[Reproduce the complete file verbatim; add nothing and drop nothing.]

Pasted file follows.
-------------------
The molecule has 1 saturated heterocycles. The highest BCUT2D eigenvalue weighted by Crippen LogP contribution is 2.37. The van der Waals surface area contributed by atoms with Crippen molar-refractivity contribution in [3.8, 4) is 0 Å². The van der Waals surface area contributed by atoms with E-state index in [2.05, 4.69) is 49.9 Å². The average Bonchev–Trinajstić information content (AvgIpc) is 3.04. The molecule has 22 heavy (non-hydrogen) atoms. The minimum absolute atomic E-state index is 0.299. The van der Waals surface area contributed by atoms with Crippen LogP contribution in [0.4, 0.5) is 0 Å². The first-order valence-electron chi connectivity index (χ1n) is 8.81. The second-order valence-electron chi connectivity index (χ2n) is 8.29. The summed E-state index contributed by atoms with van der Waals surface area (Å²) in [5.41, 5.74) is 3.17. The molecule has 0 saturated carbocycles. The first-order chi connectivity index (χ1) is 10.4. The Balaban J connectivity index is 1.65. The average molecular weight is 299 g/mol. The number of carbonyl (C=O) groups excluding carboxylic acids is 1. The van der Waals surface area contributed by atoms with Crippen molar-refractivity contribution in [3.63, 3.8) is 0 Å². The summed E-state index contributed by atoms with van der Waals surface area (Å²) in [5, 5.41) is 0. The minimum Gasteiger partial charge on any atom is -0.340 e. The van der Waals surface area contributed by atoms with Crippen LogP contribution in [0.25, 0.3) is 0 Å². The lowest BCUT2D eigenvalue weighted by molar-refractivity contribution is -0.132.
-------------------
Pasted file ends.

The molecule has 1 saturated heterocycles. The highest BCUT2D eigenvalue weighted by Crippen LogP contribution is 2.37. The van der Waals surface area contributed by atoms with Crippen molar-refractivity contribution in [3.8, 4) is 0 Å². The van der Waals surface area contributed by atoms with E-state index in [2.05, 4.69) is 49.9 Å². The average Bonchev–Trinajstić information content (AvgIpc) is 3.04. The molecule has 22 heavy (non-hydrogen) atoms. The minimum absolute atomic E-state index is 0.299. The van der Waals surface area contributed by atoms with Crippen LogP contribution in [0.4, 0.5) is 0 Å². The first-order valence-electron chi connectivity index (χ1n) is 8.81. The second-order valence-electron chi connectivity index (χ2n) is 8.29. The summed E-state index contributed by atoms with van der Waals surface area (Å²) in [5.41, 5.74) is 3.17. The molecule has 0 saturated carbocycles. The first-order chi connectivity index (χ1) is 10.4. The Balaban J connectivity index is 1.65. The average molecular weight is 299 g/mol. The number of carbonyl (C=O) groups excluding carboxylic acids is 1. The van der Waals surface area contributed by atoms with Crippen molar-refractivity contribution in [3.63, 3.8) is 0 Å². The summed E-state index contributed by atoms with van der Waals surface area (Å²) in [5, 5.41) is 0. The minimum Gasteiger partial charge on any atom is -0.340 e. The van der Waals surface area contributed by atoms with Crippen LogP contribution in [0.25, 0.3) is 0 Å². The lowest BCUT2D eigenvalue weighted by molar-refractivity contribution is -0.132.